Blair: I think the Palestinians are more interested in the content, but the Israelis are saying they won’t discuss the content until the Palestinians agree to start direct negotiations. This is what we’ll try to work out, and I think there are means to address this issue because we know that the Palestinian president, Mahmoud Abbas, is interested foremost in the credibility of negotiations. This is his chief concern, but he seems to have decided to go ahead with negotiations. The question is whether he’s going to find that the Israelis are serious, and whether the Israeli prime minister, Benjamin Netanyahu, is sincere. This is the issue.

    Ma’an: What do you think?

    Blair: I think we need to boost the Palestinians’ confidence in direct negotiations. I remember this issue coming up in Northern Ireland, that each side tended to come to me complaining that the other side wasn’t being genuine. And I told them that there was a way to measure that seriousness, and that is to engage in direct negotiations.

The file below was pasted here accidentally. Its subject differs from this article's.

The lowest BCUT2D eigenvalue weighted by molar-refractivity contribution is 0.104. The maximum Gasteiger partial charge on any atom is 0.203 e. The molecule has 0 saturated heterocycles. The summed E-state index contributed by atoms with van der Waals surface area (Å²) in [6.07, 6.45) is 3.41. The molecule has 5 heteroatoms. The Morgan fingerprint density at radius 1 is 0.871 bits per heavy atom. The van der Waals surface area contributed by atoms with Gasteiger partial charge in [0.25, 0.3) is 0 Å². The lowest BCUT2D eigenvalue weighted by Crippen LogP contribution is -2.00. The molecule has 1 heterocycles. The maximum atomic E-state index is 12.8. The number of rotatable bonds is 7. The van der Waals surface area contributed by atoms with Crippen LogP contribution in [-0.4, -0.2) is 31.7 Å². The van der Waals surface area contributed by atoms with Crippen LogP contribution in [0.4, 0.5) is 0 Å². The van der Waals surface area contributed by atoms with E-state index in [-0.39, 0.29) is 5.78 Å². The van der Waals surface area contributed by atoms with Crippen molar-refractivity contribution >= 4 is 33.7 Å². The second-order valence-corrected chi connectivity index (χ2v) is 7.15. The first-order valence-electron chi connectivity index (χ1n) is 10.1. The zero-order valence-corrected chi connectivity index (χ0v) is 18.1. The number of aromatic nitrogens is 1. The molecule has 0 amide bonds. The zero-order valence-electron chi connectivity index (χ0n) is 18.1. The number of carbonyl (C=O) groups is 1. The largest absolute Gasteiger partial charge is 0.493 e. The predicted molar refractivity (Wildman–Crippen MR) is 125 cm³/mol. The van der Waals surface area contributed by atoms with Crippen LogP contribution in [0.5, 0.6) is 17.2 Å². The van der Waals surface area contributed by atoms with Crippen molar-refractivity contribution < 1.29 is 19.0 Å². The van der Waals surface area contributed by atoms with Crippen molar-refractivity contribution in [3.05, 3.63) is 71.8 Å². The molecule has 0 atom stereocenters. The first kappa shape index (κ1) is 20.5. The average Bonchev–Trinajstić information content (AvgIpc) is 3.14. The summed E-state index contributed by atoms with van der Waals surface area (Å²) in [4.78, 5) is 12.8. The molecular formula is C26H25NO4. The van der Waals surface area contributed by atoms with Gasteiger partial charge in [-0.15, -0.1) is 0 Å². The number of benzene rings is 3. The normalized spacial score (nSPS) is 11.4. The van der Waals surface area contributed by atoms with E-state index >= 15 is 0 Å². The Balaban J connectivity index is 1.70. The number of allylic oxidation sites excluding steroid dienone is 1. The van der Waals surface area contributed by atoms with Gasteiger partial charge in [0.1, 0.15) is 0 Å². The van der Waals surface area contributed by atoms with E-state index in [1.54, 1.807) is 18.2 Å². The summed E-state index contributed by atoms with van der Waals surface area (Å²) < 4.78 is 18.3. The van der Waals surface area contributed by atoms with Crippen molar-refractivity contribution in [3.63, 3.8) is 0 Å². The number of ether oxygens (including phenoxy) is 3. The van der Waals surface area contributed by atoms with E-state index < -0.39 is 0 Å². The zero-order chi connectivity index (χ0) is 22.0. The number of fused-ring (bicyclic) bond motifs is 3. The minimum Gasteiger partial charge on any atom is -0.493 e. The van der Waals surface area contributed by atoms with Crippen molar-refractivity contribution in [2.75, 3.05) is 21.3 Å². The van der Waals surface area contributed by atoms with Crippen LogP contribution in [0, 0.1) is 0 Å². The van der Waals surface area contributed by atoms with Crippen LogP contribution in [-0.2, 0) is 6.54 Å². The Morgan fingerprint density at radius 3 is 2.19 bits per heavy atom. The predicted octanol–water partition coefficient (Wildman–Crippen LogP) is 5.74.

Ma’an: From your experience in the region, do you think the impasse originates in the Palestinian political echelon, or is it a problem deep-rooted amongst the Palestinians and Israelis in general?

    Blair: The majority of Palestinians and Israelis are pro-compromise, but each side has its own reality. For the Israelis it’s security and for Palestinians it’s occupation. In my opinion, the Palestinian and Israeli political echelon should mutually address these final-status, permanent issues. We need to develop the economic and security infrastructure to end the occupation step by step. I think that despite everything that has happened in the past decade, there is still a majority on both sides who want peace.

    Ma’an: Is the solution based predominantly on security concerns? It’s a broad concept. One person can change the entire outcome.